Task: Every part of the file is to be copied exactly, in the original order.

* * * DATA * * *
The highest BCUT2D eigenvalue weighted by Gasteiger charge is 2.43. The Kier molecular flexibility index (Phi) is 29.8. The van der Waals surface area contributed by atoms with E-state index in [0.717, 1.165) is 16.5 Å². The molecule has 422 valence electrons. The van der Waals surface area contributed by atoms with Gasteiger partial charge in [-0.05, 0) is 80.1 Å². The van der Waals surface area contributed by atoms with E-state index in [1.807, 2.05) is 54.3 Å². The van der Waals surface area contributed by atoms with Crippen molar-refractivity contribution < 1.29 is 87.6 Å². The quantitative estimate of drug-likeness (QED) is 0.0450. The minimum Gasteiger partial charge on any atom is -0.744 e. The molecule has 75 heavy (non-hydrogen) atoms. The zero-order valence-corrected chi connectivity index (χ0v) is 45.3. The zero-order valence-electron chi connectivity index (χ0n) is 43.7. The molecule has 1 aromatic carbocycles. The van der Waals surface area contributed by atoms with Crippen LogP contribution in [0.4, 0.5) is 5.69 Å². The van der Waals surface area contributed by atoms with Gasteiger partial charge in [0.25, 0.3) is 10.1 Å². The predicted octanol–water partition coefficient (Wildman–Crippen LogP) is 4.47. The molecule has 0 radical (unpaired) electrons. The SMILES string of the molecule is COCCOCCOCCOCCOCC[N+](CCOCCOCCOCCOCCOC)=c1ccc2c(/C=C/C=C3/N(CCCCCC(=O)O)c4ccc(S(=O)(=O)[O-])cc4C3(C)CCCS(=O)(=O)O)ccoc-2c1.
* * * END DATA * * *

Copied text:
The highest BCUT2D eigenvalue weighted by Gasteiger charge is 2.43. The Kier molecular flexibility index (Phi) is 29.8. The van der Waals surface area contributed by atoms with E-state index in [0.717, 1.165) is 16.5 Å². The molecule has 422 valence electrons. The van der Waals surface area contributed by atoms with Gasteiger partial charge in [-0.05, 0) is 80.1 Å². The van der Waals surface area contributed by atoms with E-state index in [1.807, 2.05) is 54.3 Å². The van der Waals surface area contributed by atoms with Crippen molar-refractivity contribution < 1.29 is 87.6 Å². The quantitative estimate of drug-likeness (QED) is 0.0450. The minimum Gasteiger partial charge on any atom is -0.744 e. The molecule has 75 heavy (non-hydrogen) atoms. The zero-order valence-corrected chi connectivity index (χ0v) is 45.3. The zero-order valence-electron chi connectivity index (χ0n) is 43.7. The molecule has 1 aromatic carbocycles. The van der Waals surface area contributed by atoms with Crippen LogP contribution in [0.4, 0.5) is 5.69 Å². The van der Waals surface area contributed by atoms with Gasteiger partial charge in [0.25, 0.3) is 10.1 Å². The predicted octanol–water partition coefficient (Wildman–Crippen LogP) is 4.47. The molecule has 0 radical (unpaired) electrons. The SMILES string of the molecule is COCCOCCOCCOCCOCC[N+](CCOCCOCCOCCOCCOC)=c1ccc2c(/C=C/C=C3/N(CCCCCC(=O)O)c4ccc(S(=O)(=O)[O-])cc4C3(C)CCCS(=O)(=O)O)ccoc-2c1.